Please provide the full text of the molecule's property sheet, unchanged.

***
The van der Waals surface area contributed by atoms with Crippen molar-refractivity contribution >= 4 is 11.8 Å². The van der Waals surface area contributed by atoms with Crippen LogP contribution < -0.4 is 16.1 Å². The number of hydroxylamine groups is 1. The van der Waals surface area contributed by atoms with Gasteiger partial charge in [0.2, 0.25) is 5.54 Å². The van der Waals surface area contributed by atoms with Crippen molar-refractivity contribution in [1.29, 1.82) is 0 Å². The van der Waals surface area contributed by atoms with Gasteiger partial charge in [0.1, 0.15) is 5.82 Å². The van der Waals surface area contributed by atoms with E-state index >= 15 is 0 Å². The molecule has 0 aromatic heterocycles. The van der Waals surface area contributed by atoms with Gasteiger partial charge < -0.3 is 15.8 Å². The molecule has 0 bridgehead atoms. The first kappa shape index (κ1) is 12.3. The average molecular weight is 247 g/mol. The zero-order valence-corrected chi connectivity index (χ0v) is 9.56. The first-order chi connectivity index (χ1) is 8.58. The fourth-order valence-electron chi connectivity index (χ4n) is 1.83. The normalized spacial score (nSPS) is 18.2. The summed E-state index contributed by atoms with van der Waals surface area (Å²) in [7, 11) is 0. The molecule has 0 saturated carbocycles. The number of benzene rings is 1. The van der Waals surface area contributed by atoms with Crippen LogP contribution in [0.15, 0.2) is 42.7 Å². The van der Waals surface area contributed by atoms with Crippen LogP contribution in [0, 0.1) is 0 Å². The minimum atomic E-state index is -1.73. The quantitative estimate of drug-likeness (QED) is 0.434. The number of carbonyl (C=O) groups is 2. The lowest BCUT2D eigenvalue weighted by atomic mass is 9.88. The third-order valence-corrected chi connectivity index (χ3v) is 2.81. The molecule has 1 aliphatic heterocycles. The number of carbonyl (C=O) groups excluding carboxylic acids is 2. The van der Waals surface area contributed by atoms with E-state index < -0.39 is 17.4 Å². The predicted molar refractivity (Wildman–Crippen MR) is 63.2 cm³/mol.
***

The van der Waals surface area contributed by atoms with Crippen molar-refractivity contribution >= 4 is 11.8 Å². The van der Waals surface area contributed by atoms with Crippen LogP contribution < -0.4 is 16.1 Å². The number of hydroxylamine groups is 1. The van der Waals surface area contributed by atoms with Gasteiger partial charge in [0.2, 0.25) is 5.54 Å². The van der Waals surface area contributed by atoms with Crippen molar-refractivity contribution in [1.29, 1.82) is 0 Å². The van der Waals surface area contributed by atoms with Gasteiger partial charge in [0.1, 0.15) is 5.82 Å². The van der Waals surface area contributed by atoms with E-state index >= 15 is 0 Å². The molecule has 0 aromatic heterocycles. The van der Waals surface area contributed by atoms with Gasteiger partial charge < -0.3 is 15.8 Å². The molecule has 0 bridgehead atoms. The first kappa shape index (κ1) is 12.3. The average molecular weight is 247 g/mol. The zero-order valence-corrected chi connectivity index (χ0v) is 9.56. The first-order chi connectivity index (χ1) is 8.58. The fourth-order valence-electron chi connectivity index (χ4n) is 1.83. The normalized spacial score (nSPS) is 18.2. The summed E-state index contributed by atoms with van der Waals surface area (Å²) in [7, 11) is 0. The molecule has 0 saturated carbocycles. The number of benzene rings is 1. The van der Waals surface area contributed by atoms with Crippen LogP contribution in [0.15, 0.2) is 42.7 Å². The van der Waals surface area contributed by atoms with Crippen LogP contribution in [0, 0.1) is 0 Å². The minimum atomic E-state index is -1.73. The quantitative estimate of drug-likeness (QED) is 0.434. The number of carbonyl (C=O) groups is 2. The lowest BCUT2D eigenvalue weighted by atomic mass is 9.88. The third-order valence-corrected chi connectivity index (χ3v) is 2.81. The molecule has 1 aliphatic heterocycles. The number of carbonyl (C=O) groups excluding carboxylic acids is 2. The van der Waals surface area contributed by atoms with E-state index < -0.39 is 17.4 Å². The predicted molar refractivity (Wildman–Crippen MR) is 63.2 cm³/mol.